Therefore, in the real world, marriage must be a promise to always come home to the same person despite want and fantasy or the secret desire to crawl up your own ass and hide out for a few days—which is actually a really remarkable promise. So, whenever I watch two young people get married, I always wonder if they fully comprehend what they’re giving up…
Like I know—you gain a whole lot with marriage. I get it. But I don’t think you gain anything positive if you’re married to the wrong person. Sometimes, it seems like people my age get married solely because they think it’s the mature thing to do, or the family-oriented thing to do, or the religious thing to do, or the romantic thing to do…Or because they think something really fucked up like, they owe it to the other person. But shouldn’t actually wanting to be with this person until the day you die, from the very core of your being, be the number one priority?
So, one more time: How does anyone ever get married?
Because at the tender age of twenty-three, all I want to do is crawl up my own ass and stay there for like, ever.
Back to me being super selfish—I’m not very good at being there for other people. In fact, let me just go all out right now and list all my known faults one by one: I’m not good at being there for other people. I break promises, often. I’m secretive—so, so, secretive. I can be brutally honest with everyone, but the people I love most: Don’t read my blog! You can’t read my essay when it’s published! No, I won’t tell you where I’m going or when I’m coming back! I hold grudges better than anyone, I’m like a grudge-happy elephant: Show me a random customer I waited on three years ago, and I’ll remember every shitty thing that customer did and said! Never forget! I’m a know-it-all. I’m a perfectionist in the sense that, I cling to my ideal-self with an iron fist and only ever let it slip for men more selfish than me, people who I know are too shallow to comprehend the significance of the act, and therefore, pose no real threat of actual love: Phew! I use silence as punishment as if hearing my own thoughts aloud were a privilege I only bestowed on the very fortunate. One time, my mother and I got into a fight, and—seriously, my own mother!—said, “Don’t you feel anything for other people? Anything?”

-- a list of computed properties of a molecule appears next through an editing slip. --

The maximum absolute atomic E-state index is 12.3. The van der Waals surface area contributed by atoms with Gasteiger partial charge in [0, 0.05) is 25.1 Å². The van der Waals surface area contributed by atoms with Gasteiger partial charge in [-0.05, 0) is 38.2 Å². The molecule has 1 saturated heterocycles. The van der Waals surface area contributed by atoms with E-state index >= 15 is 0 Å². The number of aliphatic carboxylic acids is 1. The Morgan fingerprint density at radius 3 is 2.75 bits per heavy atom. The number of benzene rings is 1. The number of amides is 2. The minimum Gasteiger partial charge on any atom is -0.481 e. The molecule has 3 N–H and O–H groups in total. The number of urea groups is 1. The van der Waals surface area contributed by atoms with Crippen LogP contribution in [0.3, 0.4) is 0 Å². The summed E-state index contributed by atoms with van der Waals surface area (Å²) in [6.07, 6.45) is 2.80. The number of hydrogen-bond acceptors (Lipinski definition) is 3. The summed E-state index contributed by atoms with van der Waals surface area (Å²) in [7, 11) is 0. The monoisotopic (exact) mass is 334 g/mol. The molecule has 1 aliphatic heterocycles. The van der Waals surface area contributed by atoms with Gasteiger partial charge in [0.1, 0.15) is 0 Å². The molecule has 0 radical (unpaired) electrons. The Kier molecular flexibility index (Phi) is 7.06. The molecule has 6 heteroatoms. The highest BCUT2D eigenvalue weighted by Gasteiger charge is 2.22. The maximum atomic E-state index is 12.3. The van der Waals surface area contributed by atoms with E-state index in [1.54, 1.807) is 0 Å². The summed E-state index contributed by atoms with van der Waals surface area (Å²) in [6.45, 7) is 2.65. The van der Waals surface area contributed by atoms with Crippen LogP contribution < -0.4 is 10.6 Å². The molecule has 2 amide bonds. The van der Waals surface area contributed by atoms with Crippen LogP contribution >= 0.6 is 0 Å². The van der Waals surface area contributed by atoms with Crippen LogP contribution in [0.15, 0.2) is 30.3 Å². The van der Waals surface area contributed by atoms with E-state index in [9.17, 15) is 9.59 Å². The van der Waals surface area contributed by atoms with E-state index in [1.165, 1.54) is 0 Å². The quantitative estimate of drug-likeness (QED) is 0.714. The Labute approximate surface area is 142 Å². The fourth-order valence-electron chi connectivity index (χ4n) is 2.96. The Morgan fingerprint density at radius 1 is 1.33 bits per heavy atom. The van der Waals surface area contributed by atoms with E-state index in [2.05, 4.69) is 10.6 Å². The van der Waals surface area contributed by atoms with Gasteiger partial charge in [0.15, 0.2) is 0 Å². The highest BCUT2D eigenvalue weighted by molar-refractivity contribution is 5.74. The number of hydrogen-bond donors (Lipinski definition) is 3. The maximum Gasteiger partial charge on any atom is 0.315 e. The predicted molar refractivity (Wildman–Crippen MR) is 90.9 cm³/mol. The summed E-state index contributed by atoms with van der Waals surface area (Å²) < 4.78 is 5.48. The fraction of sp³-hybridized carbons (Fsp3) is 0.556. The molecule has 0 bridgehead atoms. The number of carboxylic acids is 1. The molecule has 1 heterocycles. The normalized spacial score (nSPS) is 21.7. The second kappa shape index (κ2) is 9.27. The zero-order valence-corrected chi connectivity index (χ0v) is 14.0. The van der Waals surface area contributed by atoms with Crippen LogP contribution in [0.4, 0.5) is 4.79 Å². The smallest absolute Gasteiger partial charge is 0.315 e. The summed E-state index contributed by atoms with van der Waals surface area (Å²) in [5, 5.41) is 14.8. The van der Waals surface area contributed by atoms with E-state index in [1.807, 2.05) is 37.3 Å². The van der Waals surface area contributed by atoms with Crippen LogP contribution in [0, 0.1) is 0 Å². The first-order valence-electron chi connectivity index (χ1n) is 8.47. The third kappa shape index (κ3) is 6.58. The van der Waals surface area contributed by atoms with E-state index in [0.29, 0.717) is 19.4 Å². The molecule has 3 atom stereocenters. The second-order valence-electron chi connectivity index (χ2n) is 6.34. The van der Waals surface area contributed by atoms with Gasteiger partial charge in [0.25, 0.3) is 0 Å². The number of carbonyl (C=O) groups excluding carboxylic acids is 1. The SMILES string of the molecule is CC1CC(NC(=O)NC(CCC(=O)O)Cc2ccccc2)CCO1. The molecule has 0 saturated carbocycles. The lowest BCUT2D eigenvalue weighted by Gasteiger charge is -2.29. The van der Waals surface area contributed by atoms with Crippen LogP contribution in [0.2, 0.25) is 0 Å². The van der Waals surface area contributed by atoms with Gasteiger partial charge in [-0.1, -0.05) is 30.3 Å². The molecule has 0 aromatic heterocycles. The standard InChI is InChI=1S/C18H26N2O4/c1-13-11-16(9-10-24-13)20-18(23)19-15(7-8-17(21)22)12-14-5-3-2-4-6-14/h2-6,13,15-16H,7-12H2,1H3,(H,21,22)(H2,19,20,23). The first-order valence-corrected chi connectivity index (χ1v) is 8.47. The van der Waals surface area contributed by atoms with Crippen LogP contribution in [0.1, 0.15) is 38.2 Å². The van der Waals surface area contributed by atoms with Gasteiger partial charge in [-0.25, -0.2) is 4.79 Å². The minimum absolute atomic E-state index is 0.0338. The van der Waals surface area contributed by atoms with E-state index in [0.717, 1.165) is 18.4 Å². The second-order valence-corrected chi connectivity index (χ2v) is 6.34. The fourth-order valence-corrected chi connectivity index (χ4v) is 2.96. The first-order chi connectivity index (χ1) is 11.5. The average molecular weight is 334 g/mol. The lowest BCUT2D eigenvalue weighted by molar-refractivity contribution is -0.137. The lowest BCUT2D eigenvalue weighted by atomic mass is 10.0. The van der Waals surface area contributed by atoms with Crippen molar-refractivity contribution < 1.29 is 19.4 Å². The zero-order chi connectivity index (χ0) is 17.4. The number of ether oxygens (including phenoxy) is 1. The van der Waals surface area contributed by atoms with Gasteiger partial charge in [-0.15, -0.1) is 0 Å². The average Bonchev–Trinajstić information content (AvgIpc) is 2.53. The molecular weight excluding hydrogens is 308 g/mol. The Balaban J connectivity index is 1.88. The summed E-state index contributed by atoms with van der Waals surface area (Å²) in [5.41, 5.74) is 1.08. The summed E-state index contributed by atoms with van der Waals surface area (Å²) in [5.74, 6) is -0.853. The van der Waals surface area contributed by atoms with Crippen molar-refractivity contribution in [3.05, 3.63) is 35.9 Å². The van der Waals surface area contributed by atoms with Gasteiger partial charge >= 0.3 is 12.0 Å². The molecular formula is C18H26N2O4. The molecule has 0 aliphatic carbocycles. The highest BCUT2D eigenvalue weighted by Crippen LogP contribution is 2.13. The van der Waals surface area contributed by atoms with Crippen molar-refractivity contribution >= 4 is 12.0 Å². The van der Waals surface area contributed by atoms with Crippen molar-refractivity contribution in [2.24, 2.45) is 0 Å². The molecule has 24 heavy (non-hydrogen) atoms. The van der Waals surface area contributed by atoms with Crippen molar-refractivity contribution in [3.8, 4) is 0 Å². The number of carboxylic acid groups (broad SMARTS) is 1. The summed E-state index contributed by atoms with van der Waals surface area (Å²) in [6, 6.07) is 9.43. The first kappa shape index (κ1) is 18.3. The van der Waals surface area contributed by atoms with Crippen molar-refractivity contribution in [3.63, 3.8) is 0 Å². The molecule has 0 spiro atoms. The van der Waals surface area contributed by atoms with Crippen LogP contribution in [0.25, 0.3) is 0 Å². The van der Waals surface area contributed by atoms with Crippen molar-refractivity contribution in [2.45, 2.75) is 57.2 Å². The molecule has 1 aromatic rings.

No one of any credibility has ever applied the term narcissist to me, but I’m willing to bet a narcissist is what I am. (Okay, I’m probably not a full-fledged narcissist, but I’m definitely someone with narcissistic tendencies.) And the thing about narcissists—I learned this recently when I read The Sociopath Next Door by Martha Stout—is that despite the inflated sense of self-worth and the erratic behavior, and unlike the emotionally inept sociopath, narcissists still feel. They still feel loss, and disappointment, and yes—love. They understand the concept of fulfillment and the fundamental need to connect to other people—it’s just getting to a point where these things become an authentic part of their own lives, and getting past the whole depression-I’m-a-narcissist-but-I-hate-myself-paradox thing that’s difficult.
Like remember what I said earlier about quietly burning inside with potential love or whatever? Yeah, that was code for: All I want to do is crawl up my own ass and stay there, but I can’t because I’m allergic to all the shit. It’s kind of like First World Problems, but closer to home, like: I Love My Own Asshole Problems. The kind of problems that, with a lot of time and self-reflection, give the lyrics to Brand New’s, “Limousine” a whole new meaning: I love you so much. Do me a favor baby don’t reply—cause’ I can dish it out, but I can’t take it.
(“I love you so much…I can dish it out, but I can’t take it”—what a totally tortured concept, Jesse Lacey. You must be burning up inside from all the love you never showed but should’ve, too. You are what you love. Damn straight. I am every asshole I have ever loved: You and I are one in the same J.L. You too, Self-Proclaimed-Mysterious-Asshole. Sincerely, My Asshole, xoxo. P.S. We’re all assholes!)
It gets exhausting, loving and holding onto yourself so much, so tightly. Paralyzed by pride is how I’ve described it. It’s the one feeling stopping you from extending a hand and clipping a necklace around your beautiful sister’s neck; the one feeling keeping the combinations of words like “I’m sorry” and “I was wrong” out of your vocabulary; the one feeling preventing you from committing to your boyfriend in a way that doesn’t exclude him from all the secrets in your life. (Are you reading this, ex-from-the-10th-grade? I’m still the devil!)
It’s self-doubt. A fear of rejection, of not being understood, of not getting the same love back, or the response you’d hoped for like: I’m sorry, too. It’s inevitable disappointment. It’s acknowledging that you aren’t perfect. It’s reminding the world and yourself: My ideal-self is a lie, and loving you is just making this truth all the more transparent. I love you so much. Do me a favor baby, don’t reply—cause’ I can dish it out, but I can’t take it!
I look at the people I love most in the world and all I see is everything I lack.
They make me feel ordinary—the people I really truly love make me feel so goddam ordinary…
I remember a bizarre exchange I had at a bar with some guy who was from out of town. He touched my face and said, “You make me think of that movie…the one with the plastic bag: American Beauty.” And in my head I was like: You’re damn right. I am exactly like that horrible blonde girl: I don’t think there’s anything worse than being ordinary.
If you’ve ever seen American Beauty then you’ll know that the horrible blonde girl I’m quoting is probably only one notch away from the murderous homophobe in terms of being the most depraved character in that movie. I don’t think there’s anything worse than being ordinary. It’s such a foolish fucking thing to say, let alone believe. And I did! Do? I don’t know!